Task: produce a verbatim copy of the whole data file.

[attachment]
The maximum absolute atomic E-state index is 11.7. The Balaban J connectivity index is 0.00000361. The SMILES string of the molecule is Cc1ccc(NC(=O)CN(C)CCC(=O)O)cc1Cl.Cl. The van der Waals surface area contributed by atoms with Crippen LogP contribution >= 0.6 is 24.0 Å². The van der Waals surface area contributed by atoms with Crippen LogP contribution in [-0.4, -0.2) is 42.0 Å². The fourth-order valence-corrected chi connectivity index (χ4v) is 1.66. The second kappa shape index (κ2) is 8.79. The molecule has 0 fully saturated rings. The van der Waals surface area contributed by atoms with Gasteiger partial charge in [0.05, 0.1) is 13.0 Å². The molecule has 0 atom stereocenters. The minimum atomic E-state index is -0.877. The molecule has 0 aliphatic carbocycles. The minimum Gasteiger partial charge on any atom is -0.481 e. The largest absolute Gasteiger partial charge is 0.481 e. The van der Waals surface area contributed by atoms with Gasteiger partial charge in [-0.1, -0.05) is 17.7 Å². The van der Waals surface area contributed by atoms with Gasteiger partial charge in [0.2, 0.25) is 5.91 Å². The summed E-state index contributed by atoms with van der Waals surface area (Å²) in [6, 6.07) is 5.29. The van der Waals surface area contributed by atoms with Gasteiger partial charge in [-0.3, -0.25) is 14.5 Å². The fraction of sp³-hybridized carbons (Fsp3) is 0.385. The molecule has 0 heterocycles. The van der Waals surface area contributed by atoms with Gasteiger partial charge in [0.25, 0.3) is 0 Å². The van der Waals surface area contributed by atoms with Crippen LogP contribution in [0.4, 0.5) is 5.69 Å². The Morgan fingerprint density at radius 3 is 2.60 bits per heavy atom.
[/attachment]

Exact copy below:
The maximum absolute atomic E-state index is 11.7. The Balaban J connectivity index is 0.00000361. The SMILES string of the molecule is Cc1ccc(NC(=O)CN(C)CCC(=O)O)cc1Cl.Cl. The van der Waals surface area contributed by atoms with Crippen LogP contribution >= 0.6 is 24.0 Å². The van der Waals surface area contributed by atoms with Crippen LogP contribution in [-0.4, -0.2) is 42.0 Å². The fourth-order valence-corrected chi connectivity index (χ4v) is 1.66. The second kappa shape index (κ2) is 8.79. The molecule has 0 fully saturated rings. The van der Waals surface area contributed by atoms with Gasteiger partial charge in [0.05, 0.1) is 13.0 Å². The molecule has 0 atom stereocenters. The minimum atomic E-state index is -0.877. The molecule has 0 aliphatic carbocycles. The minimum Gasteiger partial charge on any atom is -0.481 e. The largest absolute Gasteiger partial charge is 0.481 e. The van der Waals surface area contributed by atoms with Gasteiger partial charge in [-0.1, -0.05) is 17.7 Å². The van der Waals surface area contributed by atoms with Gasteiger partial charge in [0.2, 0.25) is 5.91 Å². The summed E-state index contributed by atoms with van der Waals surface area (Å²) in [6, 6.07) is 5.29. The van der Waals surface area contributed by atoms with Gasteiger partial charge in [-0.3, -0.25) is 14.5 Å². The fraction of sp³-hybridized carbons (Fsp3) is 0.385. The molecule has 0 heterocycles. The van der Waals surface area contributed by atoms with Gasteiger partial charge in [0.25, 0.3) is 0 Å². The van der Waals surface area contributed by atoms with Crippen LogP contribution in [0.4, 0.5) is 5.69 Å². The Morgan fingerprint density at radius 3 is 2.60 bits per heavy atom.